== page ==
The Dearborn Street two-way protected bike lane looks to be the biggest deal, nationally, in bicycle infrastructure since the City of Chicago built the Kinzie Street cycle track three weeks after Mayor Rahm Emanuel took office. If it had an account on Twitter, it’d be competing with Justin Bieber.
Here’s a collection of “chatter” about the project from within the short 90 hours it’s been open.
On Friday, Chicago Mayor Rahm Emanuel and Department of Transportation Commissioner Gabe Klein dedicated the city’s most ambitious commitment yet to the ideal of taking biking beyond the recreational to make it an integral part of Chicago’s transportation system.
It was a Back to the Future moment, as Chicago rose the crest of the first major bike boom back in the 1890’s, when the introduction of the affordable safety bicycle set sales soaring. It also created a new industry, with Chicago at its center.
The Trib’s John Kass, as part of his ongoing battle against the 21st Century, rails against “elitist politically coddled bicyclists” by indulging his usual habit of seeing everything in Chicago he doesn’t like as a Rahm Emanuel plot, raising spectres of traffic tickets and tolls for bikers.
It’s like having to learn a new language, relearning how we “read” the city as we move through it. No doubt about it, it’s a bold initiative, and a real gamble. It not only serves a constituency, but aims to shape behaviour.
In case you haven’t been able to bike in the Dearborn Street two-way protected bike lane in the 48 hours it’s been open, here’s a 5 minute ride-through video, in the northbound lane from Madison Street to Kinzie Street. View on Vimeo. The song is “Tokyo Street” by airtone.
In this video you’ll get a feel for how the new intersection signals work, see the turn boxes at some intersections, and notice a lot of pedestrians! The video has been sped up by 40%.
These are definitely exciting times for Chicago cyclists. I pedaled downtown this afternoon to see how the “game-changing” Dearborn two-way protected bike lane is progressing. I was expecting to see a few blocks of striping work completed. I’m pleased to report that by 4 pm this afternoon striping work seemed to be largely complete on almost the entire corridor from Polk Street to the Chicago River, less than 24 hours after work started.
One reason the work is going so fast is that it’s being done by Chicago Department of Transportation (CDOT) crews using paint, rather than contractors using molten thermoplastic, which might be worth considering for all bike lanes. Thermoplastic lasts much longer, but paint is a whole lot cheaper. My friend Dave Schlabowske, former Milwaukee bike coordinator, tells me that city crunched the numbers and found that it was cheaper to repaint their bike lanes every year than to stripe them with thermoplastic once every few years. This also might help with the “disappearing bike lane” problem.
But that’s a debate for another day. For now, let’s celebrate the lightning-fast progress of this pioneering facility, which CDOT says will be completed, including striping, signage, bollards and traffic signal timing, by mid-December, if the warm weather holds up. The bike-specific traffic signals will be crucial for guiding southbound bike traffic and preventing conflicts between northbound bike traffic and left-turning cars.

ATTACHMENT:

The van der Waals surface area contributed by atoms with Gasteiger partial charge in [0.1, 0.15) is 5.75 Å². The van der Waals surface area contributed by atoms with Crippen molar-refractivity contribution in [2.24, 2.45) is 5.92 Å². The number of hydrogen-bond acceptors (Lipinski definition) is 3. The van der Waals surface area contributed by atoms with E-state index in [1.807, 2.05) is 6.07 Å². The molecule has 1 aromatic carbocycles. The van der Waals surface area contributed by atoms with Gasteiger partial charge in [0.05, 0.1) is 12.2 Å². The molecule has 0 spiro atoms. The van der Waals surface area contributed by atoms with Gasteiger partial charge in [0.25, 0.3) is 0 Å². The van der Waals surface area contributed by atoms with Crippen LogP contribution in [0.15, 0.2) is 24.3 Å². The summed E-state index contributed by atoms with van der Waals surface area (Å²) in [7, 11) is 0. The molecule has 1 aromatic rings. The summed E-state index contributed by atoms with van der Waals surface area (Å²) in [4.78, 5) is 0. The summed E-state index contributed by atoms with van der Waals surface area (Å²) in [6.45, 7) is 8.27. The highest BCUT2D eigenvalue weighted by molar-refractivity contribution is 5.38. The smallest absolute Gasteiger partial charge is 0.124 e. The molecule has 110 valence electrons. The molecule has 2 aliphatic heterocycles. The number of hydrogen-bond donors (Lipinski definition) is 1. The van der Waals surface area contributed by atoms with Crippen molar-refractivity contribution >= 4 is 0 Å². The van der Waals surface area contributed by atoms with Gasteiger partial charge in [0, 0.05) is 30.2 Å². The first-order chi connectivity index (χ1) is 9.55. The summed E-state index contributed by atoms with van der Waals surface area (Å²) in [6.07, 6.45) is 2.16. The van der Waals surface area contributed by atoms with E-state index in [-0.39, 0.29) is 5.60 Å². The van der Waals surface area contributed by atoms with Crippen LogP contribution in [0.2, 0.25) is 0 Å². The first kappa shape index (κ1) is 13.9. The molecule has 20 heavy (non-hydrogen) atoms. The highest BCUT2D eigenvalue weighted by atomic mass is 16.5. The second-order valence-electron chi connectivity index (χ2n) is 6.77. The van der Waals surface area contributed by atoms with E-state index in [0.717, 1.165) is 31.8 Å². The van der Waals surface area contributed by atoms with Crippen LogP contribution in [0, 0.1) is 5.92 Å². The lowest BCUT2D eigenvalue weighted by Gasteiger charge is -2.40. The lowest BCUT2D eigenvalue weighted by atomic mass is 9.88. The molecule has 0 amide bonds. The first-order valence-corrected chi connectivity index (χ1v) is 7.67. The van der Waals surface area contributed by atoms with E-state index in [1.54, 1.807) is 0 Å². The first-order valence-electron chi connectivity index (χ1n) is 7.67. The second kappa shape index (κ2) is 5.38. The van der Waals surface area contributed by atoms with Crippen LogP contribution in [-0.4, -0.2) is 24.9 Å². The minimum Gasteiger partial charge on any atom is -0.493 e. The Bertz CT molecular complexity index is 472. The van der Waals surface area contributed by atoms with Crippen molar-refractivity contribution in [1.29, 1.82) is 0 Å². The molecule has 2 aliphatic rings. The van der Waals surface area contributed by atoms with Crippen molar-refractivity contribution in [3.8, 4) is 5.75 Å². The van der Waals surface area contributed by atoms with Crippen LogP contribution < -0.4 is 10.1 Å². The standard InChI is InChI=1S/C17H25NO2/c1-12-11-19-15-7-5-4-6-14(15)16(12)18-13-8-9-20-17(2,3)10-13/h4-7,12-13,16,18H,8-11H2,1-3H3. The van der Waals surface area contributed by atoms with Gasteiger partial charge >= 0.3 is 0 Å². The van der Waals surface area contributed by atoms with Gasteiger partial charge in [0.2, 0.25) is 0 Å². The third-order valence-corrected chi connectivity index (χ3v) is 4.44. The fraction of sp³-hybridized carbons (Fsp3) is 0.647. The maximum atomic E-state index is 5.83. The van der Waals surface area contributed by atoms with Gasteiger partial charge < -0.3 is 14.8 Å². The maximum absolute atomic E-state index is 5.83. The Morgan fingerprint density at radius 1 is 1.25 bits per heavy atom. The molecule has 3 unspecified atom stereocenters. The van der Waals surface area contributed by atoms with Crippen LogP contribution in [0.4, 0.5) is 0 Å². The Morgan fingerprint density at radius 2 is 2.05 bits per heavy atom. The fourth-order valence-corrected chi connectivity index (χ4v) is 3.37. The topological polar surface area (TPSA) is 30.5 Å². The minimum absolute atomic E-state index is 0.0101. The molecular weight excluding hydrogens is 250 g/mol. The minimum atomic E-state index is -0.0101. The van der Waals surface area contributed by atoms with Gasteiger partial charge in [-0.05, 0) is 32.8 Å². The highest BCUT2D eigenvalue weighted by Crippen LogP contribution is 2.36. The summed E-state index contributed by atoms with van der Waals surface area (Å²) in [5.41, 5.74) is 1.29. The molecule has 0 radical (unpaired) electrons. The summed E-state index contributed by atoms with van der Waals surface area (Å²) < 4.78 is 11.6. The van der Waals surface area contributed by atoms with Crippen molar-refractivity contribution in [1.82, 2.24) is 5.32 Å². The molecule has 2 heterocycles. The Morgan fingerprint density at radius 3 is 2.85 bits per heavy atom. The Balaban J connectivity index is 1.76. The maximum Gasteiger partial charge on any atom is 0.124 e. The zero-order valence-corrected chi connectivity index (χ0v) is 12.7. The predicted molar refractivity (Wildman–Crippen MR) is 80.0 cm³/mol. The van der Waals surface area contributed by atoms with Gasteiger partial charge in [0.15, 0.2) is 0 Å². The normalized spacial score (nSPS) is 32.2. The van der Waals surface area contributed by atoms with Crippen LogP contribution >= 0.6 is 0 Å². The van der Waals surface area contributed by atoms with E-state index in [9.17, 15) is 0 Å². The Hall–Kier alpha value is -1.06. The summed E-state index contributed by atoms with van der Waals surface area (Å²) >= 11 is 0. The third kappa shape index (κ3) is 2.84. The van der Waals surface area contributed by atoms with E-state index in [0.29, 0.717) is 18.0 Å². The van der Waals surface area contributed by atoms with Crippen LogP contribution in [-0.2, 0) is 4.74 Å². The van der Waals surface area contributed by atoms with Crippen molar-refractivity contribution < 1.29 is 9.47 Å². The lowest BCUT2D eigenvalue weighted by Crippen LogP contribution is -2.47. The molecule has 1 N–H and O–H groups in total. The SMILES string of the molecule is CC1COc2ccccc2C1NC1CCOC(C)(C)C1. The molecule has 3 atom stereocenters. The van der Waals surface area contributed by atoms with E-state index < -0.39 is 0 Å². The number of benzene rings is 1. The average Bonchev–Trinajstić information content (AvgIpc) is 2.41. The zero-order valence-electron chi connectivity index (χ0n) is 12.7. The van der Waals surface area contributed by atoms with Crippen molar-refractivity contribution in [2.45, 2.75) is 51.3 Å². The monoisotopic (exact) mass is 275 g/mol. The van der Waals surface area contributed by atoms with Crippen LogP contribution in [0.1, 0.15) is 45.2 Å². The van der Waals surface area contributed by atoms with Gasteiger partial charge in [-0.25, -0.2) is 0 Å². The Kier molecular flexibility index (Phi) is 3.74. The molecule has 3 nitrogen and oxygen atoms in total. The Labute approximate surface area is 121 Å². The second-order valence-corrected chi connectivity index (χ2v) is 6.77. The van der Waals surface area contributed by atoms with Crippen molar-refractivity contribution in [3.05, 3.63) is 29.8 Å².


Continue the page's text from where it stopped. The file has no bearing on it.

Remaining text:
Since there are no bollards or signs up yet, many drivers were, understandably, parking in the bike lane, but the lane really won’t be completely safe to ride until the signals are activated anyway. One benefit that has already resulted is that, with the removal of one of the three travel lanes, Dearborn already feels calmer and more civilized, like a bustling neighborhood retail street rather than a typical downtown speedway. The following images provide a virtual tour of the new lanes heading northbound; more photos can be viewed here.
Things changed, as photo contributor Adam Herstein noticed this morning. He says this sign is posted at each intersection (from Wacker Drive to Van Buren Street, we presume, which is the length of the “enhanced” marked shared lane).
A larger version of this sign exists, but the unique situation of the ‘L’ track colums might prevent objects from exceeding the column width, unless they were higher up to avoid being smashed by trucks.
Open Streets director Julia Kim at last year’s Open Streets on State Street. Photo courtesy of Active Trans.
[This piece also appeared in Checkerboard City, John’s weekly transportation column in Newcity magazine, which hits the streets in print on Thursdays.]
Note: I wrote this piece early last week, a few days before Open Streets in the Loop took place on Saturday. As predicted, it was a wonderful event, with even more fun stuff going on than last year. As always, it was thrilling to see a street that’s normally clogged with motor vehicles turned over to positive human interaction. Next Sunday’s Open Streets Wicker Park/Bucktown, on bustling Milwaukee Avenue through bike-crazy neighborhoods, should be even better. It takes place on Milwaukee from Ashland to Western Avenues from 10 a.m. to 3 p.m. See Steven’s thoughts on the downtown event below my article.
Last year I wrote a Newcity cover story with the subtitle, “Can Open Streets downtown sell City Hall on future ciclovias?” For this year at least, the answer was no.
Since 2005 I’ve been chronicling the Active Transportation Alliance’s valiant efforts to stage ciclovías, Latin-American-style events that shut down streets to cars traffic, encouraging healthy recreation, community and commerce. It’s hard to believe I still have to report on the relative lack of support from the city, especially since Rahm Emanuel and Chicago Department of Transportation (CDOT) commissioner Gabe Klein have generally been terrific on sustainable transportation issues.